The effectiveness of removing problem individuals as a management strategy in reducing predation is dependant on the occurrence of problem individuals, and the underlying assumption that only a small proportion of the individuals in the predator population are responsible for most predation on a certain prey species, either by specializing in feeding in certain areas or on that prey species. This study found that, for grey seals in particular, a small number of individuals, constituting only a small proportion of the local population, appeared to specialize in using the surveyed areas in three rivers. In addition, salmon and trout DNA were detected in a greater percentage of seal diet samples collected in rivers than at coastal sites, although the data were limited. This suggests that there are problem individuals, who are more likely to consume salmonids than those in the general population, providing empirical support for the management paradigm of problem-individual removal (Linnell et al., 1999).

For both harbour and grey seals, the estimated number of individuals using the surveyed areas was small suggesting that, irrespective of individual behaviour, control of seals in rivers may be feasible because it incurs only minimal costs for seal conservation, while benefitting fishery management (Goodrich & Buskirk, 1995). Although previous studies observed only a small number of seals in rivers at any one time (Williamson, 1988; Carter et al., 2001; Middlemas et al., 2006), the number of individuals using rivers has not previously been quantified. For both grey and harbour seals, the number of individuals that used rivers represented only a small proportion of the local population, which is consistent with studies of harbour seals and sea lions in North America (Fraker & Mate, 1999; Wright et al., 2007). Unlike some previous Scottish studies, we found that grey seals were more prevalent than harbour seals in rivers during the winter (Williamson, 1988; Carter et al., 2001). The winter peak in seal abundance in rivers is coincident with the grey seal moult, and similarly the summer peak in seal abundance in rivers is coincident with the harbour seal breeding season and moult. At these times, the proximity to key breeding and moulting haul-out sites for each species may influence the observed patterns of in-river seal abundance.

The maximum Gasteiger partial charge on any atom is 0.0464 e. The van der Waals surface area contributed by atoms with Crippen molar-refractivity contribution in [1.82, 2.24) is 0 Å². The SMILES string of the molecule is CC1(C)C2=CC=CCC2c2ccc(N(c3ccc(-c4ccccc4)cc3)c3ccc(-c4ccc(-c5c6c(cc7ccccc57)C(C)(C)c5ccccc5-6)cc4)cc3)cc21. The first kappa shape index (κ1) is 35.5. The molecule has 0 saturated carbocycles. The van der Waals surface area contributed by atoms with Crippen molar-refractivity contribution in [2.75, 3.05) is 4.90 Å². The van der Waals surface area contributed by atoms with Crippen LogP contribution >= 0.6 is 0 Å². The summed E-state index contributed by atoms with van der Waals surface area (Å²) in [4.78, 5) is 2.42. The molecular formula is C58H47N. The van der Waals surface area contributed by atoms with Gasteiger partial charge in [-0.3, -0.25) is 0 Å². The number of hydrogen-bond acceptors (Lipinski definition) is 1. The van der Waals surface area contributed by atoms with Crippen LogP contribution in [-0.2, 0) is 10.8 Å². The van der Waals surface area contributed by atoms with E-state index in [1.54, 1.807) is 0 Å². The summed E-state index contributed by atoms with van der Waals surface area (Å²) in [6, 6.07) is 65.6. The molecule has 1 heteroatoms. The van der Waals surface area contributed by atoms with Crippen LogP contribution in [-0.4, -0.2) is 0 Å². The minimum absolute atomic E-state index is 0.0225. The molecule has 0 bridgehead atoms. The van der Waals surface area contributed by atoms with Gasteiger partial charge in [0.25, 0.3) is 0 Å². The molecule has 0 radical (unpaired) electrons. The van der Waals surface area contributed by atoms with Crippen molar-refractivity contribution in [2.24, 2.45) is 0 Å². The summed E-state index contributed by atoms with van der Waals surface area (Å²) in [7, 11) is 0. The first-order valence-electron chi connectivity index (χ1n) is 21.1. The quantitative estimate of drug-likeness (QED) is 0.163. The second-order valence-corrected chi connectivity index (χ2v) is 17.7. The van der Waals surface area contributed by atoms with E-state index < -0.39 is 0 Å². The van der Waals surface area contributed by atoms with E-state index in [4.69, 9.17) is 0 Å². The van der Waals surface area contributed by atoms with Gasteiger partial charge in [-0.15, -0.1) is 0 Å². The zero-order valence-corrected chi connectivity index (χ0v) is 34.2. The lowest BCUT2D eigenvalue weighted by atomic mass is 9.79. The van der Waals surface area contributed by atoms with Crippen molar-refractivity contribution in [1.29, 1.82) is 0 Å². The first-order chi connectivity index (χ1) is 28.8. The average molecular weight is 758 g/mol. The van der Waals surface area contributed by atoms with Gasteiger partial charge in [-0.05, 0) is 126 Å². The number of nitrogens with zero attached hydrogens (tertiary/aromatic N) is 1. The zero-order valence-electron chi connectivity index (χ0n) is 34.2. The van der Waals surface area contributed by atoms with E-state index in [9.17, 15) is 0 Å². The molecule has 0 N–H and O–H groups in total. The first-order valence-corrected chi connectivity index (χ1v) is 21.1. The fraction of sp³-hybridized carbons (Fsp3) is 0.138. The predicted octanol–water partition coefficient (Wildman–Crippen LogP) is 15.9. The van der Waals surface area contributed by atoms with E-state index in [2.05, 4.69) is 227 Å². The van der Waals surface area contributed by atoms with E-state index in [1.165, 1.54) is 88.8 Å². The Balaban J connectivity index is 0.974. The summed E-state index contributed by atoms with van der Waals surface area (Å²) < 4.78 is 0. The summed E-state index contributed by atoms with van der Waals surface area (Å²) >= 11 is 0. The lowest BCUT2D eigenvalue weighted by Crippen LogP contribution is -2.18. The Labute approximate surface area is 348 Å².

The majority of individual grey seals and about a third of individual harbour seals (78/68% vs. 28/35%, Fig. 4) were seen in two or more years of the study supporting the idea that they specialized in using rivers. Although at a population level, grey and harbour seals are often thought of as generalist predators, it does not necessarily follow that all individual seals are the same (Harwood, 1990). In many cases, populations of generalists can be made up of individuals with a narrower, more specialized diet than the whole population. Previous radio-telemetry studies have shown that individual harbour seals repeatedly return to the same foraging locations at sea (Bjorge et al., 1995; Tollit et al., 1998) and this would seem to be paralleled in the use of rivers by grey and some harbour seals. The diet choice of such individuals is often a reflection of the prey that are available in those areas (Holbrook & Schmitt, 1992), and it is not possible to distinguish preference for a particular foraging location from preference for a particular prey species.